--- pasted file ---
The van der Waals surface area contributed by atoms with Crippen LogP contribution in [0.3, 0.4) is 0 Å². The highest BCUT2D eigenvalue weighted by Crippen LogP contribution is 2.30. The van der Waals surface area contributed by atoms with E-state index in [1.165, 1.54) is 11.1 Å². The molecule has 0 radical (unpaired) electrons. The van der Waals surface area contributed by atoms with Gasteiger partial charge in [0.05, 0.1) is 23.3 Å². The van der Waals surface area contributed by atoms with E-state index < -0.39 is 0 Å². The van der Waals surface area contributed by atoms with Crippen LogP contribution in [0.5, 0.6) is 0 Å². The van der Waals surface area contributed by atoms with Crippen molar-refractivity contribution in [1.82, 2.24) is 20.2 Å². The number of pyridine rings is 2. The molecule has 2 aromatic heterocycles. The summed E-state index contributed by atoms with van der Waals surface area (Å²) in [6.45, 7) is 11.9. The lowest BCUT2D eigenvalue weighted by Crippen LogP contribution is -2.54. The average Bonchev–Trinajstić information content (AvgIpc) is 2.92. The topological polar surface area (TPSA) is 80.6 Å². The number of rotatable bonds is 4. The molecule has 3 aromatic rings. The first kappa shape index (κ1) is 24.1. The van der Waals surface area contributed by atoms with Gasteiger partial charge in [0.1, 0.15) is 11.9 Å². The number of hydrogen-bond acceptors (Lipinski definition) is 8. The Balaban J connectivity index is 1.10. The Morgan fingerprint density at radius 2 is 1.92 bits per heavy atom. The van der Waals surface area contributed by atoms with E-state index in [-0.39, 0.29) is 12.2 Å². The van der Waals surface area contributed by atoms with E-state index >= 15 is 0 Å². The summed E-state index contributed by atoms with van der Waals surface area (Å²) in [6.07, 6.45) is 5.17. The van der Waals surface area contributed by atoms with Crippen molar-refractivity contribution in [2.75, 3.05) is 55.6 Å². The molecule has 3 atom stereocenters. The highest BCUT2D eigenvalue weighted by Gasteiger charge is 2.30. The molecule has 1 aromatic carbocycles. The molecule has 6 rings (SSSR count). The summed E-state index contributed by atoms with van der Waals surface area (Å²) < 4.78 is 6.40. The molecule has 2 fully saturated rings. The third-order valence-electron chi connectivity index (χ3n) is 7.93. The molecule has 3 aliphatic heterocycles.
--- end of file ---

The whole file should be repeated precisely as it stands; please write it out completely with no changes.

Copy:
The van der Waals surface area contributed by atoms with Crippen LogP contribution in [0.3, 0.4) is 0 Å². The highest BCUT2D eigenvalue weighted by Crippen LogP contribution is 2.30. The van der Waals surface area contributed by atoms with E-state index in [1.165, 1.54) is 11.1 Å². The molecule has 0 radical (unpaired) electrons. The van der Waals surface area contributed by atoms with Gasteiger partial charge in [0.05, 0.1) is 23.3 Å². The van der Waals surface area contributed by atoms with E-state index < -0.39 is 0 Å². The van der Waals surface area contributed by atoms with Crippen LogP contribution in [0.5, 0.6) is 0 Å². The van der Waals surface area contributed by atoms with Crippen molar-refractivity contribution in [1.82, 2.24) is 20.2 Å². The number of pyridine rings is 2. The molecule has 2 aromatic heterocycles. The summed E-state index contributed by atoms with van der Waals surface area (Å²) in [6.45, 7) is 11.9. The lowest BCUT2D eigenvalue weighted by Crippen LogP contribution is -2.54. The average Bonchev–Trinajstić information content (AvgIpc) is 2.92. The topological polar surface area (TPSA) is 80.6 Å². The number of rotatable bonds is 4. The molecule has 3 aromatic rings. The first kappa shape index (κ1) is 24.1. The van der Waals surface area contributed by atoms with Gasteiger partial charge in [0.1, 0.15) is 11.9 Å². The number of hydrogen-bond acceptors (Lipinski definition) is 8. The Balaban J connectivity index is 1.10. The Morgan fingerprint density at radius 2 is 1.92 bits per heavy atom. The van der Waals surface area contributed by atoms with E-state index in [-0.39, 0.29) is 12.2 Å². The van der Waals surface area contributed by atoms with E-state index >= 15 is 0 Å². The summed E-state index contributed by atoms with van der Waals surface area (Å²) in [6.07, 6.45) is 5.17. The van der Waals surface area contributed by atoms with Crippen molar-refractivity contribution in [2.75, 3.05) is 55.6 Å². The molecule has 3 atom stereocenters. The highest BCUT2D eigenvalue weighted by Gasteiger charge is 2.30. The molecule has 1 aromatic carbocycles. The molecule has 6 rings (SSSR count). The summed E-state index contributed by atoms with van der Waals surface area (Å²) < 4.78 is 6.40. The molecule has 2 fully saturated rings. The third-order valence-electron chi connectivity index (χ3n) is 7.93. The molecule has 3 aliphatic heterocycles.